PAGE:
I know it’s just a wall and all, but it’s a really good one.  I won’t bother describing; bricks/winding/long? It was bitterly cold but sunny which makes for lovely pics, which is all you can ask really. It is also a bit of a mission to get to, especially when we shunned the organised tour and decided to attempt the local bus. We ended up in the car of a very pleasant Chinese man, who lured us off the bus in Huairou (a city nearby) and took the remaining 30km in his banged up ford for £6 each. He even waited for us and delivered us back again. One of more successful  ‘let’s just roll with it, see what happens’ experiments.

Xi’an, China

Pronounced ‘she-an’ and famous for the Terocotta Warriors (some statues off of the olden days). They are just  an hour’s bus ride down the road and everyone bangs on about them. Wikitravel/Lonely Planet et all wax lyrical about the wonder of them; (i’ll summerize:) some crazily vain/paranoid dude built them to protect him in the afterlife, then drank mercury to speed up the death process. They are an absolute wonder, more so as they were only discover in the 1970’s as some farmers dug a well. They are all also all carved individually and have their own features, and are one of the most famous excavations in the world. And yes, after more than 2 mins and a few pic of each,  they are mind numbingly dull! Honestly, it was on par with the Colombian police museum and some caves I once visited in Sardina for the award for most overpriced snooze (well, £11.00.)

Xian is also famous for it’s city wall. Andi (he’s back) and I hire bicycles for $20 yuan (£2) for 90 mins, one of Andi’s bright ideas. I should mention that abosultely everything in China is of colossal scale. Cities are huge and what looks like a centimetre on the nice little map is in fact a kilometre or so peddling in the brisk freezing winter air. I tried to talk him into a tandom so I could sit at the back and fake peddling but he deemed it ridiculous. Spoilsport. What’s more is, we make it half an hour around, almost to the North Gate and the Train Station (we are there to book the sleeper train a day in advance) and classic fail; the wall is blocked for renovation?! We turn back having only conquered a fraction of it, but both a bit secretly relieved. There was a point were we thought it might extend all the way to The Daddy of All walls. Spot my seamless transition hey…into Beijing.

Chengdu Panda Breeding & Research Centre, Sichuan, China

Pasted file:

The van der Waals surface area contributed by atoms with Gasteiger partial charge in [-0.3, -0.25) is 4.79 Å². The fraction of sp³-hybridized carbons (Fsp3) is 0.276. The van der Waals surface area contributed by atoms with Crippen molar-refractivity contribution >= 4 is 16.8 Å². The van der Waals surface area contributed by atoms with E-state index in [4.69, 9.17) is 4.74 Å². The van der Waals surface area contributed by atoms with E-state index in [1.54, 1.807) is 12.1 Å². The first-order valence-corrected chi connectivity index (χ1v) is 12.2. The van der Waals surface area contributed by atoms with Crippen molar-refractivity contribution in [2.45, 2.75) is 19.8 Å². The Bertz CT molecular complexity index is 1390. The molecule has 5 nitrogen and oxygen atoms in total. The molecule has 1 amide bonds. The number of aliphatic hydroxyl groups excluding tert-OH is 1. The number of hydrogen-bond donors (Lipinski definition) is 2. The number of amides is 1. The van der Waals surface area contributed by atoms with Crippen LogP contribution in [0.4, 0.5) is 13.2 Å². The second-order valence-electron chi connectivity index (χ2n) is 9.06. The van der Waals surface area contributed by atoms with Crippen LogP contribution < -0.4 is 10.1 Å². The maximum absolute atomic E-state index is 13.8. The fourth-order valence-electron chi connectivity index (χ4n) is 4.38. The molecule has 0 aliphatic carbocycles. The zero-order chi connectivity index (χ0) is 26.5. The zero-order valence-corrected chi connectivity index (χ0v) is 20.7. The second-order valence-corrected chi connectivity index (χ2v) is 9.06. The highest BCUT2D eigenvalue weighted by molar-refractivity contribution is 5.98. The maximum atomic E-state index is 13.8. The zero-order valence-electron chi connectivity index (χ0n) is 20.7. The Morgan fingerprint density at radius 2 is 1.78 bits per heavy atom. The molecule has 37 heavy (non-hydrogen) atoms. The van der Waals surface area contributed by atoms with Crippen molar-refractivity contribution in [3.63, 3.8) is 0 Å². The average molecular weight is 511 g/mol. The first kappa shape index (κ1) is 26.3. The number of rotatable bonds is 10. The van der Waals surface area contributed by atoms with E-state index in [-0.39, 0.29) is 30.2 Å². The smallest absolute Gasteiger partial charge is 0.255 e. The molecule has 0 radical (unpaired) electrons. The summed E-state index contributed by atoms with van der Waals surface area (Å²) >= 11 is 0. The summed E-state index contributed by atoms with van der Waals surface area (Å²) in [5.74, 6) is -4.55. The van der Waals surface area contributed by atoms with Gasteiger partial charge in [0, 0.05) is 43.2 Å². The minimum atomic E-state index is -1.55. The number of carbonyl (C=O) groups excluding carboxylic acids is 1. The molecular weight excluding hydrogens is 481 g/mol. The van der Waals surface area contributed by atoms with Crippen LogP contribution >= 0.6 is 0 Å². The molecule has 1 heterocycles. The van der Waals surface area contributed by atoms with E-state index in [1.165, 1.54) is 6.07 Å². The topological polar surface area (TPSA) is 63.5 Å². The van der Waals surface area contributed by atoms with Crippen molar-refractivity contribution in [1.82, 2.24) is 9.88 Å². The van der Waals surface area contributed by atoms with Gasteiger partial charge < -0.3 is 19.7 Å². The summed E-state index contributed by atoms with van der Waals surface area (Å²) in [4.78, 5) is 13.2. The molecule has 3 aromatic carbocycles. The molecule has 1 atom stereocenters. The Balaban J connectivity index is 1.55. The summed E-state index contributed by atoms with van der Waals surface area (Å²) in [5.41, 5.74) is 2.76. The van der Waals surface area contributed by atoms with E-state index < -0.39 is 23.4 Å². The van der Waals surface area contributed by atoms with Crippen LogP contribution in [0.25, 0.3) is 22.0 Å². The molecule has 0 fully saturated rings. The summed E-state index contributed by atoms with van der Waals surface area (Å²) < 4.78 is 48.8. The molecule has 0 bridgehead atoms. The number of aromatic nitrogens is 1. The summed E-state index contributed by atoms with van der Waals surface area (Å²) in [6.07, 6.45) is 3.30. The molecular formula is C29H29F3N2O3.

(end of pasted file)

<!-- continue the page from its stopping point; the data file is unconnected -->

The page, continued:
The Giant Panda – yes this is what I travelled 37 hours for. Those off of looking cute/eating bamboo/being so lazy they can’t be bothered to have sex.  Silly bears.  Although we did see lots of them cuddle.

My panda friends Charlotte and Lucy (as in I met them on the way there, they are not in fact pandas), anyway, the three of us, were there a meer three hours and just took short of around 300 photos. What can we say, panda’s are cute. Baby panda are even cuter.

There are less than 1000ish of them left in the wild. They get confused when they run out of bamboo, they are too lazy to mate, 48% of the males are gay. (Not the last one. That joker of a boy Mark text me this as one of his panda ‘facts.’ I naively believed him and even dropped it info conversation at dinner which had everyone in stitches.) Anyway.  Nature is against the panda. Do them a favour and sponsor one already, they are so daft they need it.

In other news. I had the oddest experience in the famous He Ming Teahouse in the middle of The People’s Park. A man offered the ancient tradition of clearing the wax from my ears. Yes in broad daylight as people sipped their Jazmin and Lemon Twinings. Gross hey. To advertise this curious service he chimed a metal bar which vibrated on his mad scientist tools. But 2o yen (20p) why not. It was a little like Hannibal when he eats the guys brain. I exaggerate. It was actually just like a more elaborate cotton bud. I can hear the wailing Chinese synth music from miles around now.

Previous Older Entries

An.an.tas.in : The Anantasin is the name of a shipwreck just of the coast of the Sensi Parasise, Mae Haad Bay, Koh Tao, Thailand. It’s one of my many favorite places.

Lit.tle: Just because it’s cute.